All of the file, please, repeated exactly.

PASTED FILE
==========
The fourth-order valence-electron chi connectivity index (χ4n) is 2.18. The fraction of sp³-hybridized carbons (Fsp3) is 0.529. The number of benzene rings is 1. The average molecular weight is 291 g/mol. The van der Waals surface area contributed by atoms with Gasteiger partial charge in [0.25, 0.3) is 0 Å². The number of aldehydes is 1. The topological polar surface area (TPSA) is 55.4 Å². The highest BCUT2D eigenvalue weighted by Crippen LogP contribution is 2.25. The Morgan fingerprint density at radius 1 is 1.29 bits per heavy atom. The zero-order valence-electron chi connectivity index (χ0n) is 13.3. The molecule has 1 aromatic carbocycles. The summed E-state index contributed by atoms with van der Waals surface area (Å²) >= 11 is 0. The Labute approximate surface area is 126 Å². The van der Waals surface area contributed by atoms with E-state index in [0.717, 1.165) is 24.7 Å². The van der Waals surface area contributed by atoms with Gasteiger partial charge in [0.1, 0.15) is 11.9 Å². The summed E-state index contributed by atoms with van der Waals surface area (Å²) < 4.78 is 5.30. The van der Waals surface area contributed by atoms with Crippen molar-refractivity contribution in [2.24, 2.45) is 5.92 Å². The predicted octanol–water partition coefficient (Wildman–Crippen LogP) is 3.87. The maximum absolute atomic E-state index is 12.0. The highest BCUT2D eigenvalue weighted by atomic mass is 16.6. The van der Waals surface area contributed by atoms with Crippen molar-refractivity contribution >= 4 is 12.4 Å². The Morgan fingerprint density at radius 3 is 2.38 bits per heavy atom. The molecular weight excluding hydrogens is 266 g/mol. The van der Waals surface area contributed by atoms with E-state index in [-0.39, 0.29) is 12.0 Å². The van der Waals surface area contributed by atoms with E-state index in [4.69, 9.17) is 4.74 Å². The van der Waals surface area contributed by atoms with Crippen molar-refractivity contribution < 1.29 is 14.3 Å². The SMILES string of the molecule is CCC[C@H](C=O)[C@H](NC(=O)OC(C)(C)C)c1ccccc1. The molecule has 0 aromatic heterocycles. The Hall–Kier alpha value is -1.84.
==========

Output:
The fourth-order valence-electron chi connectivity index (χ4n) is 2.18. The fraction of sp³-hybridized carbons (Fsp3) is 0.529. The number of benzene rings is 1. The average molecular weight is 291 g/mol. The van der Waals surface area contributed by atoms with Gasteiger partial charge in [0.25, 0.3) is 0 Å². The number of aldehydes is 1. The topological polar surface area (TPSA) is 55.4 Å². The highest BCUT2D eigenvalue weighted by Crippen LogP contribution is 2.25. The Morgan fingerprint density at radius 1 is 1.29 bits per heavy atom. The zero-order valence-electron chi connectivity index (χ0n) is 13.3. The molecule has 1 aromatic carbocycles. The summed E-state index contributed by atoms with van der Waals surface area (Å²) >= 11 is 0. The Labute approximate surface area is 126 Å². The van der Waals surface area contributed by atoms with E-state index in [0.717, 1.165) is 24.7 Å². The van der Waals surface area contributed by atoms with Gasteiger partial charge in [0.1, 0.15) is 11.9 Å². The summed E-state index contributed by atoms with van der Waals surface area (Å²) < 4.78 is 5.30. The van der Waals surface area contributed by atoms with Crippen molar-refractivity contribution in [2.24, 2.45) is 5.92 Å². The predicted octanol–water partition coefficient (Wildman–Crippen LogP) is 3.87. The maximum absolute atomic E-state index is 12.0. The highest BCUT2D eigenvalue weighted by atomic mass is 16.6. The van der Waals surface area contributed by atoms with Crippen molar-refractivity contribution >= 4 is 12.4 Å². The Morgan fingerprint density at radius 3 is 2.38 bits per heavy atom. The molecular weight excluding hydrogens is 266 g/mol. The van der Waals surface area contributed by atoms with E-state index in [-0.39, 0.29) is 12.0 Å². The van der Waals surface area contributed by atoms with E-state index in [4.69, 9.17) is 4.74 Å². The van der Waals surface area contributed by atoms with Crippen molar-refractivity contribution < 1.29 is 14.3 Å². The SMILES string of the molecule is CCC[C@H](C=O)[C@H](NC(=O)OC(C)(C)C)c1ccccc1. The molecule has 0 aromatic heterocycles. The Hall–Kier alpha value is -1.84.